The Second Disc

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Archive for September 3rd, 2010

“TNG” Box Boldly Goes Where Few Have Gone Before

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Film Score Monthly has announced its fifth box set, and like the others, it’s quite an undertaking: Star Trek: The Next Generation – The Ron Jones Project collates 14 discs’ worth of music from the famous television series plus a heap of other Trek goodies from composer Ron Jones.

Jones, best known for some surprisingly notable scores to animated television works (including the Disney cartoons DuckTales and Chip n’ Dale Rescue Rangers along with turns on Family Guy), composed scores to 42 episodes of ST:TNG, and about 40 or so of them are presented here. (The other two episodes – the famous, Emmy-winning two-parter “The Best of Both Worlds” which saw Picard assimilated by the fearsome Borg – was previously released in 1992, and is not included in the set. Five minutes of previously unreleased music from the episode is included among the alternate cues.) The box also features a disc of alternate and unused cues and another disc of music Jones composed for two Star Trek computer games in 1997 and 1999.

Pre-orders are being taken for the box, limited to 5,000 copies and due out later this month. In the meantime, you can read the online-only liner notes, penned to perfection by Jeff Bond and Lukas Kendall, starting here. (And hit the jump for the doozy of a track list.)

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Written by Mike Duquette

September 3, 2010 at 15:14

Legacy Bumps Jayhawks Reissues to Next Year

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We may have only fleetingly mentioned these before, but Legacy has prepped expanded reissues of Hollywood Town Hall and Tomorrow the Green Grass, the first two records that alt-country rockers The Jayhawks recorded for the American Recordings label in the early 1990s. Hollywood Town Hall, released in 1992, will feature five bonus tracks (two of which are unreleased) while Tomorrow the Green Grass (1995) will be presented as a double-disc Legacy Edition with a heap of bonus cuts, 20 of them previously unreleased.

The discs have recently been rescheduled for reissue on January 18, 2011 – possibly one of the first notable catalogue reissues of next year – so mark your calendars accordingly. Also, hit the jump to see the track lists, which we hadn’t posted before either.

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Written by Mike Duquette

September 3, 2010 at 14:27

Posted in News, Reissues, The Jayhawks

Friday Feature: The Terminator Saga

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Every August 29, incredible geeks like myself look skyward and emit sighs of relief that no nuclear warheads are heading our way.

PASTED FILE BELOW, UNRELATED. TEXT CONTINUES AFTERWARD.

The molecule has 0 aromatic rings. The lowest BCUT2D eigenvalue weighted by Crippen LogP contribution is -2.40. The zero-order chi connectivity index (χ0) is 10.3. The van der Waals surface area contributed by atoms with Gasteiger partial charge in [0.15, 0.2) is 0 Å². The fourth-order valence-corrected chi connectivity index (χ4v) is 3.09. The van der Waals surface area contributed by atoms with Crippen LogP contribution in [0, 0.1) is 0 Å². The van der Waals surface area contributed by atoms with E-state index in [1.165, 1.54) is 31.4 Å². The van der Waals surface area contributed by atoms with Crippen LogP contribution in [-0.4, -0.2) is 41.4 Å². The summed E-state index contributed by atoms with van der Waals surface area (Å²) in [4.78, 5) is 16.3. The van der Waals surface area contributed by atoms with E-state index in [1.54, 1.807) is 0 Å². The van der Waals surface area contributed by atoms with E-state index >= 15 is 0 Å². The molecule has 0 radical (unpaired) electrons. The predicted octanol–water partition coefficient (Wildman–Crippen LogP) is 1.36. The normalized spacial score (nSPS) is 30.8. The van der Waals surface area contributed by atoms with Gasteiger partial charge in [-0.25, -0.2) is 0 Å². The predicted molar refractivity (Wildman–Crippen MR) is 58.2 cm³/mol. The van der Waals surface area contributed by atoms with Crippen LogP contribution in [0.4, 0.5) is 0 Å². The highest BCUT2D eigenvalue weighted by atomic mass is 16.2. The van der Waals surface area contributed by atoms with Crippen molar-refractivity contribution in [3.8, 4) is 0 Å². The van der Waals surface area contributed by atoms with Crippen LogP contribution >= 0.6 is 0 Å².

Of course, on a fictitious August 29 – in 1997 to be exact – a nuclear attack did indeed happen, triggered by a dangerously self-aware defense network system called Skynet. A war would rage between these sentient machines and their human creators, ultimately climaxing with soldiers on each side being sent to the past (our present) to alter future events. That tale, with the help of an Austrian bodybuilder and a visionary director, formed the crux of the long-running Terminator franchise.

Released in 1984, the low-budget The Terminator was a surprise critical and commercial hit with a smartly-written script. No single film of the ’80s more astutely captured the natural fears of advancing technology and nuclear proliferation in one fell swoop (all of director James Cameron’s millions of dollars can’t make Avatar better than this one), and the story was anchored by an improbable, star-crossed love between a human freedom fighter from the future and the young woman he is tasked to protect, whose future offspring will lead the humans to victory. But it’s the relatively-untested acting prowess of Arnold Schwarzenegger, as the villainous title character, that steals the film. His mostly silent, incredibly fearsome performance made Yul Brenner’s evil robot cowboy in Westworld look like James Stewart, and it turned Schwarzenegger into a marquee name.

One of the most underrated aspects of the early entries in the series was the film’s score. Cameron hired Brad Fiedel, a one-time keyboardist for Hall and Oates, to compose the soundtrack, which he did almost entirely through keyboards. Such a tactic was not entirely in vogue at the time, and perhaps nobody did it better on film than Fiedel. His incredibly catchy theme captured the idea of heroism against interminable odds throughout the franchise, and was punctuated by an off-the-wall series of percussive ideas (namely the five-hit drum sequence that would be used long after Fiedel left the franchise).

Of course, Fiedel was not the only composer to work on the series; the Terminator franchise has bounced between studios and producers a ridiculous amount of times in the past 26 years, so the musical legacy of the series is more of a potluck than a multi-course meal. Read on about the release history of the Terminator scores after the jump.

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Written by Mike Duquette

September 3, 2010 at 13:43

Posted in Features, Soundtracks

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